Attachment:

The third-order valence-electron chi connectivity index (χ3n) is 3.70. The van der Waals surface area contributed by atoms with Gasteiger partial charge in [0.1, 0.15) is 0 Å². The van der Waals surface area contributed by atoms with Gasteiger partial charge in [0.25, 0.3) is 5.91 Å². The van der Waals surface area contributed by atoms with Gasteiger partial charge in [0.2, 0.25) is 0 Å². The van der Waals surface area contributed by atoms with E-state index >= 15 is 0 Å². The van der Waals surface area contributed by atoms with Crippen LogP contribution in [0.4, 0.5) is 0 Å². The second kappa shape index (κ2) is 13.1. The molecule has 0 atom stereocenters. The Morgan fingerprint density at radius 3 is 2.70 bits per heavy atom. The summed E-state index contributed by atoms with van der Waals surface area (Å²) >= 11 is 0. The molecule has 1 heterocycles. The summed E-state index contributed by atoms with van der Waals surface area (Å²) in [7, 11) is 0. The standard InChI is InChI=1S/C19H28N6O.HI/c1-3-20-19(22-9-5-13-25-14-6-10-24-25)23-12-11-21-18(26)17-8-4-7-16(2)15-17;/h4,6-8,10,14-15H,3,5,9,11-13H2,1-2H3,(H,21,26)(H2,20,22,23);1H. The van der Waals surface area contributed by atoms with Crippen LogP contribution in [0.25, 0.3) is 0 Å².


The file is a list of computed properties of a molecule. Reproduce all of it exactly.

The third-order valence-electron chi connectivity index (χ3n) is 3.70. The van der Waals surface area contributed by atoms with Gasteiger partial charge in [0.1, 0.15) is 0 Å². The van der Waals surface area contributed by atoms with Gasteiger partial charge in [0.25, 0.3) is 5.91 Å². The van der Waals surface area contributed by atoms with Gasteiger partial charge in [0.2, 0.25) is 0 Å². The van der Waals surface area contributed by atoms with E-state index >= 15 is 0 Å². The van der Waals surface area contributed by atoms with Crippen LogP contribution in [0.4, 0.5) is 0 Å². The second kappa shape index (κ2) is 13.1. The molecule has 0 atom stereocenters. The Morgan fingerprint density at radius 3 is 2.70 bits per heavy atom. The summed E-state index contributed by atoms with van der Waals surface area (Å²) >= 11 is 0. The molecule has 1 heterocycles. The summed E-state index contributed by atoms with van der Waals surface area (Å²) in [7, 11) is 0. The standard InChI is InChI=1S/C19H28N6O.HI/c1-3-20-19(22-9-5-13-25-14-6-10-24-25)23-12-11-21-18(26)17-8-4-7-16(2)15-17;/h4,6-8,10,14-15H,3,5,9,11-13H2,1-2H3,(H,21,26)(H2,20,22,23);1H. The van der Waals surface area contributed by atoms with Crippen LogP contribution in [0.25, 0.3) is 0 Å².